"OO" Schemas (with examples!)

Paul Prescod papresco at technologist.com
Mon Sep 21 08:00:25 BST 1998

matt at veosystems.com wrote:
> The exceptions, like C++'s private inheritance, are at
> the margins.  In what language that you are aware of does inheritance
> or subclassing not imply substitutability?

I've been thinking a little further:

I think that it is good to allow inheritance (attribute and content model
sharing) without substitutability (the ability to plug elements of one
type in for elements of another). But since inheritance is always a labour
saving device, I can just avoid it when I don't want substitutability.
This will encourage bad design in some cases (as it does in Java), but
that's okay, we could add "private inheritance" later, as you could in

To make this concrete, consider these statements:





Inheritance: Does B have an ATTR attribute?
Substitutability: Can a C contain a B? 

The answer to the former is probably "true" in a reasonable inheritance
system for XML types. B got a property (the existance of an attribute)
"for free" from A. This is a nice feature that eases maintenance and
reduces code duplication. The answer to the latter is more complicated. If
you say yes, then you are saying that inheritance implies
substittuability, like Java, but unlike C++, Smalltalk, etc. If you say
no, then you are saying that inheritance and substitutability are two
different features and are more or less unrelated, except that they often
work together.

I am saying that I prefer the second answer, but if the first answer wins
out then I can just avoid inheritance when I don't mean to imply
substitutability, and just declare the attributes twice. Similarly, in
Java I can build proxies to implement code reuse without inheritance. I
can live with that.

The really important thing is that substitutability should not require
inheritance. Note that Java (C++, Smalltalk, etc.) do not make this
mistake. In Java, substitutability can be defined with interfaces so that
no particular implementation is required or implied. This is just as
important for documents. We are very, very close to having a clear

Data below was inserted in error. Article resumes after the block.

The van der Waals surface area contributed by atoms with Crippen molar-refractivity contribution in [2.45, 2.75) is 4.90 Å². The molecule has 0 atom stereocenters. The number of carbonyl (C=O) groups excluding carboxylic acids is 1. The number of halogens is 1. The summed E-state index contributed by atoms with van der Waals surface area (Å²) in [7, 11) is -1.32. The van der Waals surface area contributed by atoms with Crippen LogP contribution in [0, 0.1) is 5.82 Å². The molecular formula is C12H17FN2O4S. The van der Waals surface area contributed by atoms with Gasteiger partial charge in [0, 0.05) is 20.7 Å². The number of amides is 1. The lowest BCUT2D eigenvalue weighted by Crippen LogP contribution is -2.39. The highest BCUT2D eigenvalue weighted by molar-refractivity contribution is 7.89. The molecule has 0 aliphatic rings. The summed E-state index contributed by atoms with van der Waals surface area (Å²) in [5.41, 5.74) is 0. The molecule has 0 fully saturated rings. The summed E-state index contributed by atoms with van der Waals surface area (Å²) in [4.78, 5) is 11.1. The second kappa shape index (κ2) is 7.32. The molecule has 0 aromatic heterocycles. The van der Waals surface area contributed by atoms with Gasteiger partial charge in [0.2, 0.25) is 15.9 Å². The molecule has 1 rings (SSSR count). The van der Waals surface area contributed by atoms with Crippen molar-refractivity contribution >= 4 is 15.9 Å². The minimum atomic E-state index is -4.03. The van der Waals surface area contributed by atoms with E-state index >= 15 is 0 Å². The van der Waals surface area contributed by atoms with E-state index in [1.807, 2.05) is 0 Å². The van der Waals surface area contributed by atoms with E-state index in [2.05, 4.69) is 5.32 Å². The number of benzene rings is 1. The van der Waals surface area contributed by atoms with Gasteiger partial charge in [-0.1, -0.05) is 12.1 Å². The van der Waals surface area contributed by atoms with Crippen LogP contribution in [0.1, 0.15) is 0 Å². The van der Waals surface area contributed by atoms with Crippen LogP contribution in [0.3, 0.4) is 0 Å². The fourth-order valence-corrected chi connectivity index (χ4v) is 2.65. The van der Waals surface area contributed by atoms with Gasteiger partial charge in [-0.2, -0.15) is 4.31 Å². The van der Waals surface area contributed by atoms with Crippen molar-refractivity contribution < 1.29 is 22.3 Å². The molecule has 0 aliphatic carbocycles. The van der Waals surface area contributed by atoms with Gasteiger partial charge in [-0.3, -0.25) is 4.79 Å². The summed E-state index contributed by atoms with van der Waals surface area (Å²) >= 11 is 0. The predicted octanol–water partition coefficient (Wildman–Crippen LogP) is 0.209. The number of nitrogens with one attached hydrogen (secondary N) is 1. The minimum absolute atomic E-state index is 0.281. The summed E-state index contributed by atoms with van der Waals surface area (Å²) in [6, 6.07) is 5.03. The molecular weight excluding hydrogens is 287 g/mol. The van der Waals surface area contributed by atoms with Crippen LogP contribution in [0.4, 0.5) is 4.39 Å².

language for describing substitutability, but we must not get distracted
by the (comparatively unimportant) issue of inheritance. Let's forget
about inheritance for a second, get substitutability right, and we can go
back and fiddle with code saving devices later! We must especially not
confuse the two! 

Consider, for example, an element that wants to be substitutable for an
HTML A element. Perhaps it is a special hypertext bibliography element
that gets its URL from a child element named URL:


We can easily translate this to an A HREF element using XSL's
transformation language:

<A href="{URL}">
	<B><xsl:process select="ISBN"/></B>
	<I><xsl:process select="PUBLISHER"/></I>

Thus, this:


would become:

<A href="http://....">
	<I>Prentice Hall</I>

The implications of this for e-commerce and document interchange are be
clear. You can define these "substituability mappings" into schemas
created by other people, and just "plug in" elements named according to
your own vocabulary. You can even use a schema to verify that anything
that conforms to your vocabulary will come out of this mapping conforming
to the containing application's schema.

But note that I've done no "inheriting" here. My BIBLIO type got no
property from the A type. In fact, it may have been invented completely
independently. I can "impose" substitutability on a type from outside,
just as I can in an OO language with a "proxy." The XSL rule is my proxy.
I fear that these important features will get lost in the rush to

So what I ask is that you recognize that a) substitutability without
inheritance is at least as important as in in Java, b) as long as you are
going to provide that, you might as well provide inheritance without
substituatability and c) we need advanced kinds of substitutability such
as the one described above.

 Paul Prescod  - http://itrc.uwaterloo.ca/~papresco

It's such a 
Being always

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